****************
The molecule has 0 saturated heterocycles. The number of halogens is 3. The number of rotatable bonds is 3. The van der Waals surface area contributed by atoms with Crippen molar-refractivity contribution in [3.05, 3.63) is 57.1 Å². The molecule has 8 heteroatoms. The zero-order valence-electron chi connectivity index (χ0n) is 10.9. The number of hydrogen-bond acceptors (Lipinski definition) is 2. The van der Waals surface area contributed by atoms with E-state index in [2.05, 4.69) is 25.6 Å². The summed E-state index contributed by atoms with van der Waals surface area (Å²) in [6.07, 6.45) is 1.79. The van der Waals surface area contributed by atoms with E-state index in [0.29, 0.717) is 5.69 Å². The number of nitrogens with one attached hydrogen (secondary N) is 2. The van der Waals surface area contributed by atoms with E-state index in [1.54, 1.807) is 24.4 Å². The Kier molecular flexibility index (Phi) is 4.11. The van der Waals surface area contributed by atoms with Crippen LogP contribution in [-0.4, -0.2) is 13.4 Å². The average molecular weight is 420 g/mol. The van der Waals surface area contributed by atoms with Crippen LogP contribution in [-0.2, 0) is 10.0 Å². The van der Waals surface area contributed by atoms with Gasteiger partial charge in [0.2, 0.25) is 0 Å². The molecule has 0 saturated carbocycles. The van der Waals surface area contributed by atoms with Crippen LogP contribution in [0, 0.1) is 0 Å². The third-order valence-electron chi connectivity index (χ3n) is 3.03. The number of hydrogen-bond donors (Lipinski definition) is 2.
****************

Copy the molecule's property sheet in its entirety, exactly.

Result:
The molecule has 0 saturated heterocycles. The number of halogens is 3. The number of rotatable bonds is 3. The van der Waals surface area contributed by atoms with Crippen molar-refractivity contribution in [3.05, 3.63) is 57.1 Å². The molecule has 8 heteroatoms. The zero-order valence-electron chi connectivity index (χ0n) is 10.9. The number of hydrogen-bond acceptors (Lipinski definition) is 2. The van der Waals surface area contributed by atoms with E-state index in [2.05, 4.69) is 25.6 Å². The summed E-state index contributed by atoms with van der Waals surface area (Å²) in [6.07, 6.45) is 1.79. The van der Waals surface area contributed by atoms with E-state index in [0.29, 0.717) is 5.69 Å². The number of nitrogens with one attached hydrogen (secondary N) is 2. The van der Waals surface area contributed by atoms with E-state index in [1.54, 1.807) is 24.4 Å². The Kier molecular flexibility index (Phi) is 4.11. The van der Waals surface area contributed by atoms with Crippen LogP contribution in [-0.4, -0.2) is 13.4 Å². The average molecular weight is 420 g/mol. The van der Waals surface area contributed by atoms with Crippen LogP contribution in [-0.2, 0) is 10.0 Å². The van der Waals surface area contributed by atoms with Gasteiger partial charge in [0.2, 0.25) is 0 Å². The molecule has 0 saturated carbocycles. The van der Waals surface area contributed by atoms with Crippen LogP contribution in [0, 0.1) is 0 Å². The third-order valence-electron chi connectivity index (χ3n) is 3.03. The number of hydrogen-bond donors (Lipinski definition) is 2.